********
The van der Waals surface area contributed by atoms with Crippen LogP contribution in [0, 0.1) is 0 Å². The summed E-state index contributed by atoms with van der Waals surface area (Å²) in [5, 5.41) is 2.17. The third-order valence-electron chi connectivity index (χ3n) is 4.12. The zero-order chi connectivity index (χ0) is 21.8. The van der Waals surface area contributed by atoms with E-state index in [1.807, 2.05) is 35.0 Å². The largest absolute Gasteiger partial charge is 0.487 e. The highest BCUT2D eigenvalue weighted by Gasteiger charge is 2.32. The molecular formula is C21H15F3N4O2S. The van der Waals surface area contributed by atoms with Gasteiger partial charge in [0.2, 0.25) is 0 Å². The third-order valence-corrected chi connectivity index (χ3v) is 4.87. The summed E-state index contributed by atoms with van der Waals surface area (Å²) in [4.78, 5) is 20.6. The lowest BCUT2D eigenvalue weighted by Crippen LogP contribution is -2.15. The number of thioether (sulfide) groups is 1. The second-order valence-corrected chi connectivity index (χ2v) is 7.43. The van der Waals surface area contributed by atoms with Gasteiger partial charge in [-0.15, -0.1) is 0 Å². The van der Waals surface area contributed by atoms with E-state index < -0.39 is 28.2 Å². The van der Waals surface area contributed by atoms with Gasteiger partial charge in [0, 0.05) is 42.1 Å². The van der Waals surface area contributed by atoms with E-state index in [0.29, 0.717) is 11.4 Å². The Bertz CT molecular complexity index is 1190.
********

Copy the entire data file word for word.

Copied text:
The van der Waals surface area contributed by atoms with Crippen LogP contribution in [0, 0.1) is 0 Å². The summed E-state index contributed by atoms with van der Waals surface area (Å²) in [5, 5.41) is 2.17. The third-order valence-electron chi connectivity index (χ3n) is 4.12. The zero-order chi connectivity index (χ0) is 21.8. The van der Waals surface area contributed by atoms with E-state index in [1.807, 2.05) is 35.0 Å². The largest absolute Gasteiger partial charge is 0.487 e. The highest BCUT2D eigenvalue weighted by Gasteiger charge is 2.32. The molecular formula is C21H15F3N4O2S. The van der Waals surface area contributed by atoms with Gasteiger partial charge in [0.2, 0.25) is 0 Å². The third-order valence-corrected chi connectivity index (χ3v) is 4.87. The summed E-state index contributed by atoms with van der Waals surface area (Å²) in [4.78, 5) is 20.6. The lowest BCUT2D eigenvalue weighted by Crippen LogP contribution is -2.15. The number of thioether (sulfide) groups is 1. The second-order valence-corrected chi connectivity index (χ2v) is 7.43. The van der Waals surface area contributed by atoms with Gasteiger partial charge in [-0.15, -0.1) is 0 Å². The van der Waals surface area contributed by atoms with E-state index < -0.39 is 28.2 Å². The van der Waals surface area contributed by atoms with Gasteiger partial charge in [0, 0.05) is 42.1 Å². The van der Waals surface area contributed by atoms with E-state index in [0.29, 0.717) is 11.4 Å². The Bertz CT molecular complexity index is 1190.